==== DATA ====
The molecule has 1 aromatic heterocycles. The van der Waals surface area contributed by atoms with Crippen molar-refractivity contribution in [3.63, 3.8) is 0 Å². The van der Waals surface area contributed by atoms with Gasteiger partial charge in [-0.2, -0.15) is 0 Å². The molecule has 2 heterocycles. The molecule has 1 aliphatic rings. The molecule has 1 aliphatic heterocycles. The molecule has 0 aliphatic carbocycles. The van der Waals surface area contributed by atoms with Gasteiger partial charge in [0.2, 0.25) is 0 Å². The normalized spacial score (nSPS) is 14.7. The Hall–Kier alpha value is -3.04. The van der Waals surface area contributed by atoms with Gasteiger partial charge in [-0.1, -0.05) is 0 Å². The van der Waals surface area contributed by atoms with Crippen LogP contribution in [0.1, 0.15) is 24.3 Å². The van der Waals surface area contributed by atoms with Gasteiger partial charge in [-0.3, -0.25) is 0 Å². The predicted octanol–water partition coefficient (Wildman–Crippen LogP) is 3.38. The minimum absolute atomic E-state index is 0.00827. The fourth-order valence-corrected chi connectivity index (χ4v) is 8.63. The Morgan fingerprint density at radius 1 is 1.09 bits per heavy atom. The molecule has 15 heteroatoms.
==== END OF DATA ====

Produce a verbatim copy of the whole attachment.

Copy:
The molecule has 1 aromatic heterocycles. The van der Waals surface area contributed by atoms with Crippen molar-refractivity contribution in [3.63, 3.8) is 0 Å². The van der Waals surface area contributed by atoms with Gasteiger partial charge in [-0.2, -0.15) is 0 Å². The molecule has 2 heterocycles. The molecule has 1 aliphatic rings. The molecule has 1 aliphatic heterocycles. The molecule has 0 aliphatic carbocycles. The van der Waals surface area contributed by atoms with Gasteiger partial charge in [0.2, 0.25) is 0 Å². The normalized spacial score (nSPS) is 14.7. The Hall–Kier alpha value is -3.04. The van der Waals surface area contributed by atoms with Gasteiger partial charge in [-0.1, -0.05) is 0 Å². The van der Waals surface area contributed by atoms with Crippen LogP contribution in [0.1, 0.15) is 24.3 Å². The van der Waals surface area contributed by atoms with Gasteiger partial charge in [-0.3, -0.25) is 0 Å². The predicted octanol–water partition coefficient (Wildman–Crippen LogP) is 3.38. The minimum absolute atomic E-state index is 0.00827. The fourth-order valence-corrected chi connectivity index (χ4v) is 8.63. The Morgan fingerprint density at radius 1 is 1.09 bits per heavy atom. The molecule has 15 heteroatoms.